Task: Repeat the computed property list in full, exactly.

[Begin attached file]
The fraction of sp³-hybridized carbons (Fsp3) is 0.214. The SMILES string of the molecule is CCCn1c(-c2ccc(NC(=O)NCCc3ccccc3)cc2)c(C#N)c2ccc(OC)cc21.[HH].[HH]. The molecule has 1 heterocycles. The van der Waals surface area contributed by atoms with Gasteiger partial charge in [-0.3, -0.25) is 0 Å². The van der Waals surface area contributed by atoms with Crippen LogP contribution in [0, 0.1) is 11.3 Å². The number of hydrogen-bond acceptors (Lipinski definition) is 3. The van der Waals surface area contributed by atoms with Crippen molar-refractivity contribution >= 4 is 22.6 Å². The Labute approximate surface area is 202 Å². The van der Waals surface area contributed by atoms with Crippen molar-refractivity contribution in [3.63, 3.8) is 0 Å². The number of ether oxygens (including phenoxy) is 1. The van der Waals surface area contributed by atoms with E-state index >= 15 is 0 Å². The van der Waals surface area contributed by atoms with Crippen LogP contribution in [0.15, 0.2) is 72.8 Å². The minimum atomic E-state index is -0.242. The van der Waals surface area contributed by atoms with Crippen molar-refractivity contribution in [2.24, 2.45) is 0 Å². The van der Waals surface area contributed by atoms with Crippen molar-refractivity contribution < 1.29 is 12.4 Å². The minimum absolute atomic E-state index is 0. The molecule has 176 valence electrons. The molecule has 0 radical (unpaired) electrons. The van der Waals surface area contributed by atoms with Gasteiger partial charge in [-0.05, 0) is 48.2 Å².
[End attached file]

The fraction of sp³-hybridized carbons (Fsp3) is 0.214. The SMILES string of the molecule is CCCn1c(-c2ccc(NC(=O)NCCc3ccccc3)cc2)c(C#N)c2ccc(OC)cc21.[HH].[HH]. The molecule has 1 heterocycles. The van der Waals surface area contributed by atoms with Gasteiger partial charge in [-0.3, -0.25) is 0 Å². The van der Waals surface area contributed by atoms with Crippen LogP contribution in [0, 0.1) is 11.3 Å². The number of hydrogen-bond acceptors (Lipinski definition) is 3. The van der Waals surface area contributed by atoms with Crippen molar-refractivity contribution >= 4 is 22.6 Å². The Labute approximate surface area is 202 Å². The van der Waals surface area contributed by atoms with Crippen molar-refractivity contribution in [3.63, 3.8) is 0 Å². The number of ether oxygens (including phenoxy) is 1. The van der Waals surface area contributed by atoms with E-state index >= 15 is 0 Å². The van der Waals surface area contributed by atoms with Crippen LogP contribution in [0.15, 0.2) is 72.8 Å². The minimum atomic E-state index is -0.242. The van der Waals surface area contributed by atoms with Crippen molar-refractivity contribution in [2.24, 2.45) is 0 Å². The van der Waals surface area contributed by atoms with Crippen molar-refractivity contribution < 1.29 is 12.4 Å². The minimum absolute atomic E-state index is 0. The molecule has 176 valence electrons. The molecule has 0 radical (unpaired) electrons. The van der Waals surface area contributed by atoms with Gasteiger partial charge in [-0.05, 0) is 48.2 Å².